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The 9/11 Attacks in Pictures: Building a Graphic Novel Collection

September 1, 2011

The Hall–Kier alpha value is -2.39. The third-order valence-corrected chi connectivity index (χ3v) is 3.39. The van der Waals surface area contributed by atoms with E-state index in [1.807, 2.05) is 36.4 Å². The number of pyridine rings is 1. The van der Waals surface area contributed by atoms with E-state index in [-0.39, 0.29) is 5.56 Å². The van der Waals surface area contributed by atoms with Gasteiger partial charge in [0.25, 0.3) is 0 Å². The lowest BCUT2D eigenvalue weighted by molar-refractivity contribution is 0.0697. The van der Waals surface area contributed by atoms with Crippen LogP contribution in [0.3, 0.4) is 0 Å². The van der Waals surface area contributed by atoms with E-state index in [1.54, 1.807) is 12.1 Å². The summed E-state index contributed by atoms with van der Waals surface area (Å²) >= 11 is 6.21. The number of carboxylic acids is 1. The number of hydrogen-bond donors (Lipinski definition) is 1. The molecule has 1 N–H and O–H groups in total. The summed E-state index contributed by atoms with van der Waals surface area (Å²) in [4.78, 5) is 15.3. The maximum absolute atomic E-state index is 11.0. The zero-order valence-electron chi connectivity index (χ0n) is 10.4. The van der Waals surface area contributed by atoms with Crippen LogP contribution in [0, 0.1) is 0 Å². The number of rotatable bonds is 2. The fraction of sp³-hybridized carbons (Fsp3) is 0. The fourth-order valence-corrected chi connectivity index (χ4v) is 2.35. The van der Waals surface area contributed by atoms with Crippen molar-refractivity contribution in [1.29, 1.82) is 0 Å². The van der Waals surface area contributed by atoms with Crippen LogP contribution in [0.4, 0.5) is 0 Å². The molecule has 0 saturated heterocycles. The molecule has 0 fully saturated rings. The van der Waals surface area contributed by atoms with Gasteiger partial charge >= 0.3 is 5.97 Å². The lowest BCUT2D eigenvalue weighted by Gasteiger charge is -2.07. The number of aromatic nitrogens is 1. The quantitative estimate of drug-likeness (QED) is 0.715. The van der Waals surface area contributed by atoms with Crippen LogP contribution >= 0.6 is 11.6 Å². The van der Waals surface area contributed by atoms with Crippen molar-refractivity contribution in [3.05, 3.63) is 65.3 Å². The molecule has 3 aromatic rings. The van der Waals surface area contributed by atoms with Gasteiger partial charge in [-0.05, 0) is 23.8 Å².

'The events of September 11 galvanized many disparate groups. Who would have thought that comic books would be one of them?' wrote Time magazine's Andrew Arnold1. Arnold should not have been surprised. Stars-and-stripes-clad Captain America was punching out Adolf Hitler on the 1941 cover of the very first issue of his comic book. Cartoons have a long tradition of responding to real-world crises that dates back to the Revolutionary War. Popular for their 'eyeball traction,' cartoons, comics and graphic novels pull the reader into the content faster than their all-text equivalents and increasingly, educators have grown to appreciate the value of graphic narratives not just as entertainment but for literacy and teaching. The publishing of graphic novels has exploded over the last ten years and librarians have also embraced the format in all types of libraries. Recent books, listservs, conference panels and professional special interest groups testify to the passion librarians have come to have for all types--comic, scary, romantic, serious, and educational at all levels. At W. W. Hagerty a growing graphic novel collecting includes noteworthy titles in the area of African American studies, Japanese manga, health and medicine, and literacy education. Annotated lists are posted under Research Guides: Information Science and Technology/Graphic Novels. With the tenth anniversary of September 11th approaching, the Libraries took the opportunity to add graphic novels about that incident as part of the 'historical' theme currently being developed. The September 11th graphic novels, currently displayed on the first floor of W. W. Hagerty Library, make a particularly good example of how issue-based graphic narratives can bring viewpoints out in the open for reaction and discussion. In comics, the medium is as much of the message as are the words and content. In The 9/11 Report: A Graphic Adaptation, all characters on all sides are portrayed quite realistically. This is also the case with Code Word: Geronimo, a recent title about the SEAL raid to find bin Laden. But in After 9-11: America's War on Terror, President Bush and some of his staff come off more as caricatures, perhaps to convey doubt that the extensive Iraq war was justified at the time. These titles will be useful in classrooms for drawing out viewpoints and raising questions that themselves can be investigated through graphic novels, as well as traditional texts. Browse the graphic novels research guide by topic, or see all our holdings in the catalog. For more information, email Article by: Martha Cornog & Tim Siftar 1 Arnold, Andrew D. 'The Most Serious Comix Ever.', January 29, 2002. Accessed September 7, 2011,,9565,197890,00.html.
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